Since the light forces took only a limited part in the later action, the simplified plot showing only the battle cruisers will be discussed. The Lion opened fire at 17:05, beyond the range of the German guns. I.A.G turned north to close the range, then back to north-east when in effective range. The two lines passed on opposite courses. Once the British had achieved a position between the Germans and their base (to the south-east), they reversed course to the north. Smoke interfered with the fire of the British line, so the formations were changed to line-of-bearing, 3 points to port, and the 2nd BCS was stationed on the port quarter of the 1st BCS. This took some time to achieve, during which the British received significant damage.

The game was ended when damage caused the German line to attempt to break off to the north-east. The time (18:15) was past nightfall for this date, and the code does not currently account for night conditions.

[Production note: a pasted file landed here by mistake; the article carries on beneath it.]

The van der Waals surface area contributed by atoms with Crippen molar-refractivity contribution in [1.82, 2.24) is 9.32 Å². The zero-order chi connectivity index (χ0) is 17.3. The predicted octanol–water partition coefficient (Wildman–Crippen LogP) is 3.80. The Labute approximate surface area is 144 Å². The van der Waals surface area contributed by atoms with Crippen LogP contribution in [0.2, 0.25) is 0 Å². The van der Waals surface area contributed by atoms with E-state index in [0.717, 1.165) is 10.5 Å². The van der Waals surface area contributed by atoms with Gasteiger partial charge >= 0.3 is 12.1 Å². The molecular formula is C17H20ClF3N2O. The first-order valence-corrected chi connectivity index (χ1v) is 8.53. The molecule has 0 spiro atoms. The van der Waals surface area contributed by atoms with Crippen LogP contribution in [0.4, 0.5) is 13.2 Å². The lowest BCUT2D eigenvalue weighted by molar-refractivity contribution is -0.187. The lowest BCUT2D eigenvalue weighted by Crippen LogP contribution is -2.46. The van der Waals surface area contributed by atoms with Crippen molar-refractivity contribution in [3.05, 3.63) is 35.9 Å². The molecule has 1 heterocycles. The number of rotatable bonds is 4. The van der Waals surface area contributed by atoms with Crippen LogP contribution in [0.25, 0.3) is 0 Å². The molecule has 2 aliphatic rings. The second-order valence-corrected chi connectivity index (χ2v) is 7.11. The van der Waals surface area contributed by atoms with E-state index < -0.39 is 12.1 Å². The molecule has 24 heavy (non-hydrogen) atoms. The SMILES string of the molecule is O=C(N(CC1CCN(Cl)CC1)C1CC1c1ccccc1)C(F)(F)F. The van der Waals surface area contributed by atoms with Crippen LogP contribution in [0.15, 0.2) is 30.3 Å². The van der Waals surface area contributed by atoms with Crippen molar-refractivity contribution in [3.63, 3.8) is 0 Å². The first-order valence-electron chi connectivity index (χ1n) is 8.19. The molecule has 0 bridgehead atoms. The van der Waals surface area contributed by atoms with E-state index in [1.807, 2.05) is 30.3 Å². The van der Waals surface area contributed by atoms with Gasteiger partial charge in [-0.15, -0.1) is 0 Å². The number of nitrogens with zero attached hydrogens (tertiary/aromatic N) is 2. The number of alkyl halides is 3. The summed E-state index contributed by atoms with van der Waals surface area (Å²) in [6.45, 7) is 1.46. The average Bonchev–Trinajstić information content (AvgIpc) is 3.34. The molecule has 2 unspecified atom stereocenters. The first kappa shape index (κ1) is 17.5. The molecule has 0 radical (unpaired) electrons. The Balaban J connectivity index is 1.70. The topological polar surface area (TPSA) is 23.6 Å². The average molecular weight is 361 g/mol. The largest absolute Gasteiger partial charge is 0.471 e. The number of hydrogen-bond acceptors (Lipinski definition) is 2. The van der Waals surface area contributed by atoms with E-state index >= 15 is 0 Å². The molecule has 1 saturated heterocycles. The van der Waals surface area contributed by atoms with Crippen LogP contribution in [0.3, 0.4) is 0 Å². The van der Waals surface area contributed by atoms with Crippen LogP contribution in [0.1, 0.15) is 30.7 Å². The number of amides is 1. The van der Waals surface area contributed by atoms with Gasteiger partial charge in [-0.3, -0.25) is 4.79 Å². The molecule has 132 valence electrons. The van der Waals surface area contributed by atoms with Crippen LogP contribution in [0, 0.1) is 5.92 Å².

End of game status:

Capital ship gunnery logs organized by unit:

RJW Naval – Yellow Sea August 10 1904

This scenario is based on the Battle of the Yellow Sea during the Russo-Japanese War. The initial positions are based on the following references:
“The Russo-Japanese War 1904-1905 British Naval Attache Reports,” Plate 7.
H. W. Wilson, “Battleships in Action,” Chapter XII.
Julian S. Corbett, “Maritime Operations in the Russo-Japanese War, 1904-1905, Vol 1, Chapter XXII.
Bill M., “The Battle of the Yellow Sea,” The Naval Wargames Society, http://www.navalwargamessociety.org/scenarios.html

The battle might be called ‘Encounter at Encounter Rock’ since several references mention that location. None that I have seen state where the rock is (or was), but an approximate location can be inferred from the first reference above: 24 NM SE of Port Arthur.